Digital Exhaust #174
Maximum viable product, Question & Manswer, and a virus with a brand
33c exists because people subscribe. If you’re into what's here, sign up yourself, and bring your friends along. Here are a few things I found this week.
Eric Topol onshared his experiences with phone-based ultrasound. His post segues into a discussion of point of care ultrasound and where this category is headed.
Topol curates one of the best Twitter feeds in medicine. If you want to understand the future of healthcare, pay attention to him.
Maximum viable product
If you hate feature bloat (when apps get over accessorized with nonsense features) you’ll love this play on minimum viable product from Clive Thompson via Daring Fireball:
"What if more developers developed a sense for the “maximum” number of things a product should do — and stopped there?
"What if more software firms decided, “Hey! We’ve reached the absolute perfect set of features. We’re done. This product is awesome. No need to keep on shoving in stuff nobody wants.”
Maybe Google is serious about health
Its looking that way. They are looking to cash in on their AI for health care markets. This week they announced a partnership with iCAD, a leader in cancer detection. ICAD will incorporate Google's mammography technology into clinical practices. In 2020 Google researchers published a paper in Nature that showed its AI system outperformed a group of radiologists in identifying signs of breast cancer.
Google says it is also working with the UK’s NHS to see if an AI-driven double reads will “allow radiologists to focus on high-priority cases while improving consistency and quality of screening.”
+ Of course, the opportunity cost of all this healthcare dabbling may be miserable search results.
Nurses for the win
Gallup -- For the 20th straight year, nurses lead Gallup's annual ranking of professions for honesty and ethics, eclipsing medical doctors in second place by 14 points -- 81% vs. 67%.
Does a virus have a brand?
To minimize the stigmatizing effect of its original 1958 name, The WHO rebranded monkeypox to mpox. But I suspect now everyone’s going to ask what mpox stands for.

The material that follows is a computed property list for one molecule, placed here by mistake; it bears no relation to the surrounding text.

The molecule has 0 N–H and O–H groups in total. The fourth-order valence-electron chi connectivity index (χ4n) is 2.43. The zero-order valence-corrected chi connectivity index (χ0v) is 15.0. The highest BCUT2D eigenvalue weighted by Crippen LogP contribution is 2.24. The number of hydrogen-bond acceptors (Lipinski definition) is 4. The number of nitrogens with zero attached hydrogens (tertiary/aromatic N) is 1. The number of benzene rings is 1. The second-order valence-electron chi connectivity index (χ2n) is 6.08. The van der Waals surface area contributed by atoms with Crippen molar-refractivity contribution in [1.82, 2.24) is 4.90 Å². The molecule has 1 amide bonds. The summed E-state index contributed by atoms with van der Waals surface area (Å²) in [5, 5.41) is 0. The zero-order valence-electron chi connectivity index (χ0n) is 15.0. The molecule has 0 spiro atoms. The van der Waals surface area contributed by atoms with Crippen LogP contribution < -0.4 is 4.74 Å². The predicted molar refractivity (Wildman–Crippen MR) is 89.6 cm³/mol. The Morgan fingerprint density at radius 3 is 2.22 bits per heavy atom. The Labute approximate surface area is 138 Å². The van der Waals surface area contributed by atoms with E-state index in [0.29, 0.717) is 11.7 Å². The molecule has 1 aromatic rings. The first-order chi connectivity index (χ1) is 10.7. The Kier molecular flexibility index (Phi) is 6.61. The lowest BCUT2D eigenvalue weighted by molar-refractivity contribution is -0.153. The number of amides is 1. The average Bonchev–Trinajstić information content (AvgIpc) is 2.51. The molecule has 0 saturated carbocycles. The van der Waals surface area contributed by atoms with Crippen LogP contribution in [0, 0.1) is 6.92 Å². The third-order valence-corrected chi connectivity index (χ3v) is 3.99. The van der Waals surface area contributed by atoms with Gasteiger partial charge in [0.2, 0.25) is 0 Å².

Sunshine as a disinfectant
In the early 20th century, sanitoriums emerged as a hybrid between a hospital and a resort. They were built to maximize a patients’ exposure to sunlight and clean air. Great photoessay from Wellcome.
Fellowship match results
From Dr. Bryan Carmody, the percentage of pediatric and internal medicine specialty programs that filled in this week’s NRMP fellowship match.
As we work to fill 130 physician positions for our Austin hospital, these stats reflect the reality of the available workforce in pediatric health.
"Let's open the floor for Question & Manswer"
You’ve heard of manels (panels with only men), now there’s question and manswer, as reported by the prestigious journal, Nature. Apparently, science shows that men like to hog the mike. I can neither confirm nor deny this.
Over Thanksgiving I finished Song of the Cell: An Exploration of Medicine and the New Human, by Sid Mukherjee — amazing read. While exposing the process of medical advancement, he puts cell biology into historical context in a way that no one else can. Read it if you're a medical history geek. Or if you like a really delicious sentence.
STAT News caught up with Mukherjee here. This is probably the best way to tell if you should commit to the 400 pages.
+ Loosely related: The unflappable L.M. Sacasas unpacks the power of reading onsociety.
First there was moral injury, now there's administrative harm. We need to stop this at some point.
What should happen to a paper published by Theranos?
This mini USB endoscope makes a cool gift. Almost what I use when I scope a neonate. But mine costs thousands.
Palm Pilot apps from the 1990’s that you can play on your computer.
This Atlantic piece is interesting: Expiration Dates are Useless. I had no idea.
Doc fired when the security AI identifies his romantic EHR snooping.